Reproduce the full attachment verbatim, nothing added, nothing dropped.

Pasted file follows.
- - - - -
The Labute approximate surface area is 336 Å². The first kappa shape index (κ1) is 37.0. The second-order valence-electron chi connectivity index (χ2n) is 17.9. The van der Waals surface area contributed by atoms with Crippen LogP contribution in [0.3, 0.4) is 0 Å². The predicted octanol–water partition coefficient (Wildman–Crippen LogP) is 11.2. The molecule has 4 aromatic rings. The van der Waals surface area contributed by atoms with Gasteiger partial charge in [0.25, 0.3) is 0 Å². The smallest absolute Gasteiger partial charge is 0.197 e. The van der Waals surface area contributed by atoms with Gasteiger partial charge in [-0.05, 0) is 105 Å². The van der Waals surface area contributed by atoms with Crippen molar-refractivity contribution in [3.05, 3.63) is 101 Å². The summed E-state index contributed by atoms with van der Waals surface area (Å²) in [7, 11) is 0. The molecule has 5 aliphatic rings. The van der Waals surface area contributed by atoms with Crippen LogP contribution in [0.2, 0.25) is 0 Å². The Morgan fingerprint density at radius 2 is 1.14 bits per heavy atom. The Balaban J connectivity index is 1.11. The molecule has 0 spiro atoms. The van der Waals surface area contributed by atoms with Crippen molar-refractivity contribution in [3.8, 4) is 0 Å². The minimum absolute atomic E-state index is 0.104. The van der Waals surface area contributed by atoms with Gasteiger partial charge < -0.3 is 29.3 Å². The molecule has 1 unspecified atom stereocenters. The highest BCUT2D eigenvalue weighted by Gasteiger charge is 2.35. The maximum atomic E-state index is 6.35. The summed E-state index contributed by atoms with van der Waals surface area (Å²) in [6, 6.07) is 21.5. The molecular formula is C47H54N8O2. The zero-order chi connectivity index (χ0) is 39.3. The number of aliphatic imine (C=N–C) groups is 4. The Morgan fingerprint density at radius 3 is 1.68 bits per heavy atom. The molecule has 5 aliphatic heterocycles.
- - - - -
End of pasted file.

The Labute approximate surface area is 336 Å². The first kappa shape index (κ1) is 37.0. The second-order valence-electron chi connectivity index (χ2n) is 17.9. The van der Waals surface area contributed by atoms with Crippen LogP contribution in [0.3, 0.4) is 0 Å². The predicted octanol–water partition coefficient (Wildman–Crippen LogP) is 11.2. The molecule has 4 aromatic rings. The van der Waals surface area contributed by atoms with Gasteiger partial charge in [0.25, 0.3) is 0 Å². The smallest absolute Gasteiger partial charge is 0.197 e. The van der Waals surface area contributed by atoms with Gasteiger partial charge in [-0.05, 0) is 105 Å². The van der Waals surface area contributed by atoms with Crippen molar-refractivity contribution in [3.05, 3.63) is 101 Å². The summed E-state index contributed by atoms with van der Waals surface area (Å²) in [7, 11) is 0. The molecule has 5 aliphatic rings. The van der Waals surface area contributed by atoms with Crippen LogP contribution in [0.2, 0.25) is 0 Å². The Morgan fingerprint density at radius 2 is 1.14 bits per heavy atom. The Balaban J connectivity index is 1.11. The molecule has 0 spiro atoms. The van der Waals surface area contributed by atoms with Crippen molar-refractivity contribution in [3.8, 4) is 0 Å². The minimum absolute atomic E-state index is 0.104. The van der Waals surface area contributed by atoms with Gasteiger partial charge < -0.3 is 29.3 Å². The molecule has 1 unspecified atom stereocenters. The highest BCUT2D eigenvalue weighted by Gasteiger charge is 2.35. The maximum atomic E-state index is 6.35. The summed E-state index contributed by atoms with van der Waals surface area (Å²) in [6, 6.07) is 21.5. The molecular formula is C47H54N8O2. The zero-order chi connectivity index (χ0) is 39.3. The number of aliphatic imine (C=N–C) groups is 4. The Morgan fingerprint density at radius 3 is 1.68 bits per heavy atom. The molecule has 5 aliphatic heterocycles.